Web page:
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Have you listened to any of Sally Hanan’s other performances before? How does this one compare?
This narrator is great and perfect for this story. It creates a haunting, surreal effect that's needed in this particular one.
Did you have an extreme reaction to this book? Did it make you laugh or cry?
I love Merrie's books. This one didn't disappoint.
*I was given this free review copy audiobook at my request and have voluntarily left this review.
We start with the banishing of the faery from Ireland by the Milesian. Then see through Eire's eyes and mind that the fair folk are dividing, and she's losing standing with her people. But, Eire will find another life years from now.
Sally has a slight accent that fits the tone and place of the story. It's not strong, but slight so to feel the story setting. The nice thing here is there are lyrics of songs for Eire to sing, and Sally does sing them. It's lovely to hear. I'm starting to think my iPod is acting up, but it sounds okay for other stories. At times it sounded as Sally was in a bucket and not near the microphone. Then the next chapter it's back to normal. There were a few small moments of mouth noise, closing or opening lips. There are moments that Sally sounded a different feel to her words than what felt to flow with words afterward or in the moment I would have thought would have fit. But these last two items were limited in listening. The lilt she uses to tell the story feels true to the characters and a lovely addition to the story.
This is a tale of the battle the faery folk have to fight, how it started. Not only do they have an enemy that comes to take their beloved land, but as they travel to exile their people start to divide between the queen who's lost her husband in battle and the man who's stepped up to control the army.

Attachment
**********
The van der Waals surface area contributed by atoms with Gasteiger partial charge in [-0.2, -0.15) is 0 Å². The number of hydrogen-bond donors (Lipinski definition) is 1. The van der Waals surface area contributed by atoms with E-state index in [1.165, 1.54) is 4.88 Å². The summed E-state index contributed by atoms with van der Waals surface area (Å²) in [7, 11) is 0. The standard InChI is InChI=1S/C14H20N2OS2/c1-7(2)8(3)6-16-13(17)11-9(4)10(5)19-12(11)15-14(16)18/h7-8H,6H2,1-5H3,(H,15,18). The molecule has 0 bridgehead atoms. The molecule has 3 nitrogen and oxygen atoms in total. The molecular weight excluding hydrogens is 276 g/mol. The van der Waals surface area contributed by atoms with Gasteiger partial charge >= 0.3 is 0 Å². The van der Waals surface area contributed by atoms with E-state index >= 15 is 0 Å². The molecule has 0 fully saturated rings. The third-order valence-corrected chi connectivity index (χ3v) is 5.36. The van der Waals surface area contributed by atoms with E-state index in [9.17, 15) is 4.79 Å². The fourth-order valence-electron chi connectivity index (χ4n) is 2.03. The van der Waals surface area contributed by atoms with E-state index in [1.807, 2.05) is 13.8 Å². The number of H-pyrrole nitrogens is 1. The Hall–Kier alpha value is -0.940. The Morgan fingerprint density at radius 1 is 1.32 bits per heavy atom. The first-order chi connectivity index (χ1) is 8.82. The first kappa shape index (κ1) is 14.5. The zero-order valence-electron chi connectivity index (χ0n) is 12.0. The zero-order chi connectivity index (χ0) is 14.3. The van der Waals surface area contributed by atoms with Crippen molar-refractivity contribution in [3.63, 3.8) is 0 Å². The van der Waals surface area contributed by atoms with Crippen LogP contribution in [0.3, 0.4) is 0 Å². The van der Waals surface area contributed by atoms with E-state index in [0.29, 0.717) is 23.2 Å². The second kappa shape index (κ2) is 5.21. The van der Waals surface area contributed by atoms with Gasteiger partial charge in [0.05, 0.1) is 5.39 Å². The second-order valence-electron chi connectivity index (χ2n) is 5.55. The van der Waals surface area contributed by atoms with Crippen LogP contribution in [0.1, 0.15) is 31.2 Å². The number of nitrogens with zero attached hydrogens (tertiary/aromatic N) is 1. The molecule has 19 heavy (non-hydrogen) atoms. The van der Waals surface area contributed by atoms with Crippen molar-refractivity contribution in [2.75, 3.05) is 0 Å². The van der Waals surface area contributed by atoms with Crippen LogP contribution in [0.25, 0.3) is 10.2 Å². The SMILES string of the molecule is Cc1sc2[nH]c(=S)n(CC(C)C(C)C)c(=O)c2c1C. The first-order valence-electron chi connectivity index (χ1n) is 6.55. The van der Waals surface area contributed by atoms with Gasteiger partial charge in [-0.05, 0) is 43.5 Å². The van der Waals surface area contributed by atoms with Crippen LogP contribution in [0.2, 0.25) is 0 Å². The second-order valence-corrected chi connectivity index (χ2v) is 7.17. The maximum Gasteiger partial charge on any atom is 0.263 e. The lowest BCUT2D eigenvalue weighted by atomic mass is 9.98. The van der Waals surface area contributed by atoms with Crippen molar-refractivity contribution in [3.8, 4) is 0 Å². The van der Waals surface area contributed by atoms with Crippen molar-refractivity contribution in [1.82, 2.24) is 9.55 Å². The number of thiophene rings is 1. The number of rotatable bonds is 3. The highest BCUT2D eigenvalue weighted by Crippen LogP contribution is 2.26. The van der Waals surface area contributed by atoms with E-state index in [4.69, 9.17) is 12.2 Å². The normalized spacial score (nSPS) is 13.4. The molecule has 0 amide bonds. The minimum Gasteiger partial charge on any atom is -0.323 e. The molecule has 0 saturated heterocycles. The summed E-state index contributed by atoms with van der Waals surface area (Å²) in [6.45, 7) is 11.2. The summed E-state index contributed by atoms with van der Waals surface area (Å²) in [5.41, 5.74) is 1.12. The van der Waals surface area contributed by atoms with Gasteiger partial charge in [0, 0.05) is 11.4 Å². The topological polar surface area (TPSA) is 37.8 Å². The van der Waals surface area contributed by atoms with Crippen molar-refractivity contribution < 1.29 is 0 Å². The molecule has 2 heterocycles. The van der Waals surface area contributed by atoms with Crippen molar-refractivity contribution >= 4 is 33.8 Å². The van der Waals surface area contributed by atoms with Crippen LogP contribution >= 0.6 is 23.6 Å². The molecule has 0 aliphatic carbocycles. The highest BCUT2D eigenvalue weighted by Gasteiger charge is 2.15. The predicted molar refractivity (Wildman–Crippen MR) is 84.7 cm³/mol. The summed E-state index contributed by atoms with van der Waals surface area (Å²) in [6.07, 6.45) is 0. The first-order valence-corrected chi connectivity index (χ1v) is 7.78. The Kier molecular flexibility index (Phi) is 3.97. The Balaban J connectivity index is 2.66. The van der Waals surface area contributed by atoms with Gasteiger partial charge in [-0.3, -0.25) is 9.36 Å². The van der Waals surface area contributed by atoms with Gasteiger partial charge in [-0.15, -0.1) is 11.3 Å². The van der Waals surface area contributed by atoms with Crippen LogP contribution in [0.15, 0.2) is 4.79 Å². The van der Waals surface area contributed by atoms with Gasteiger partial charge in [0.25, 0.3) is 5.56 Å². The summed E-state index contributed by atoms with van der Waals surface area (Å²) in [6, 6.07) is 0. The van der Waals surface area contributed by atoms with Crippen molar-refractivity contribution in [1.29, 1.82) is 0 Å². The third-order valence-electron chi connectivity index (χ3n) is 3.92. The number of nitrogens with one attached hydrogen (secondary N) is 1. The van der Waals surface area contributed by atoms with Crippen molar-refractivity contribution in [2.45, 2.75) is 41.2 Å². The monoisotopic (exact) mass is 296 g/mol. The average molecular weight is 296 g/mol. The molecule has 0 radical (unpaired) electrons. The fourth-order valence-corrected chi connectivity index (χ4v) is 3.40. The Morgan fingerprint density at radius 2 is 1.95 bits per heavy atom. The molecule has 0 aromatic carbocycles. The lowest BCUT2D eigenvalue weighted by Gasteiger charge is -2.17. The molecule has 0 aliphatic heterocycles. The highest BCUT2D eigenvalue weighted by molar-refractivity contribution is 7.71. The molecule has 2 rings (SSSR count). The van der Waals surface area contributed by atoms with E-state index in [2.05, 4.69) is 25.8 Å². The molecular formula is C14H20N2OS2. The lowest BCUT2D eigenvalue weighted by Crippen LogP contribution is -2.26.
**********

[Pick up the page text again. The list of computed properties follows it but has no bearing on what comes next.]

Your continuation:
People, immortal and mortal, are not perfect but in terrible times what one experiences steers them to what they will do. Their actions then starts to drive who they are. We start to see this with the faery folk.
Eire is the Queen of Faery in Ireland, and who the story is focused on. When the faery are exiled and the betrayal of one of her own, it brings her to another life she'll live. Yet Eire still has some strong allies and carries a love for her people as she's on the run for her life and her twin boys.
I very much enjoyed the Celtic and faery feel to the story along with events that take place. It feels as the old stories were used to create this story and the world we find them in.
This is a short story but each chapter moves forward for Eire and tells how she comes to where she is in the end. And how she finds love. This story is not a light read. It's deeper with Eire's story and the events that come to pass. Each event important to move the story quickly along. There is also a dark blood magic that is present in the story as well.
The story does bring us to Christmas time, making it a very nice creation for a Christmas story. There's a blend of Christmas brought to an Irish Faery.
What made the experience of listening to Fairytale Christmas the most enjoyable?
the narration was top notch!
I love anything Sidhe. I fell in love with the Fae folk as a little girl- listening to my Grandfather tell me stories from Ireland and I have devoured all the old tales. I love reading about them, and even have written about them extensively myself.
Would you recommend Fairytale Christmas to your friends? Why or why not?
No. my friends don't like prophecy in their novels either.
What does Sally Hanan bring to the story that you wouldn’t experience if you had only read the book?
I got chills when the first few lines of this story drifted into my ear.
Sally’s voice is perfect for this narration; soulful and with the tinge of mourning in tone, as the main character relates her sadness, she carried me into this ancient land with a smooth and strong hand. I love hearing Gaelic in the correct enunciation and the novel had a strong voice that Sally pulled right off the page.
Did you have an emotional reaction to this book? Did it make you laugh or cry?
Definitely would recommend this to anyone who likes stories about Sidhe; especially ones that are well researched and show it. You can tell Merrie has dug into not just her myths and legends, but the lifestyle and way of people in the bronze age.
Any additional comments?
I will admit, I think this is a great example of an audio book pulling something off that I wouldn’t have immersed into on a page; the scenes flowed very naturally when spoken.
I was really melting into the beautiful and haunting story when I did have a bit of a pull-back with words I’m not too keen on ‘ancient prophecy’ and ‘chosen one’-- these are giant red flags. Early in a novel they make me jump ship, and I am afraid they did this time too. But if they are not red-flags for you, read/listen on!